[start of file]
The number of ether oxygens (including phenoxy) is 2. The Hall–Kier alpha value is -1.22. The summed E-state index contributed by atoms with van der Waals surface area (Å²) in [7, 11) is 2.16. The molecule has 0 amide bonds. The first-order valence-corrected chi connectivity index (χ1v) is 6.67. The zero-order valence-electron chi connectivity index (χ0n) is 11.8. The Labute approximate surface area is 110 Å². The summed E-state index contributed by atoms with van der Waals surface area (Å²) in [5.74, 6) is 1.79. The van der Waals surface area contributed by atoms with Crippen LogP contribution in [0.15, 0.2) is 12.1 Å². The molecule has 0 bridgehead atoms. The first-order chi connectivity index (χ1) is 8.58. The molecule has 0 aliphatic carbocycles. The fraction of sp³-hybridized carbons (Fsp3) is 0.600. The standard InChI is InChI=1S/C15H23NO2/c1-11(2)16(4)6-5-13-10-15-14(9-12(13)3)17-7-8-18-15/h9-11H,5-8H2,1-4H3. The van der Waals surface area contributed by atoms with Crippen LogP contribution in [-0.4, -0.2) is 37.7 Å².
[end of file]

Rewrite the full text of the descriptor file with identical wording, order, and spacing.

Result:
The number of ether oxygens (including phenoxy) is 2. The Hall–Kier alpha value is -1.22. The summed E-state index contributed by atoms with van der Waals surface area (Å²) in [7, 11) is 2.16. The molecule has 0 amide bonds. The first-order valence-corrected chi connectivity index (χ1v) is 6.67. The zero-order valence-electron chi connectivity index (χ0n) is 11.8. The Labute approximate surface area is 110 Å². The summed E-state index contributed by atoms with van der Waals surface area (Å²) in [5.74, 6) is 1.79. The van der Waals surface area contributed by atoms with Crippen LogP contribution in [0.15, 0.2) is 12.1 Å². The molecule has 0 bridgehead atoms. The first-order chi connectivity index (χ1) is 8.58. The molecule has 0 aliphatic carbocycles. The fraction of sp³-hybridized carbons (Fsp3) is 0.600. The standard InChI is InChI=1S/C15H23NO2/c1-11(2)16(4)6-5-13-10-15-14(9-12(13)3)17-7-8-18-15/h9-11H,5-8H2,1-4H3. The van der Waals surface area contributed by atoms with Crippen LogP contribution in [-0.4, -0.2) is 37.7 Å².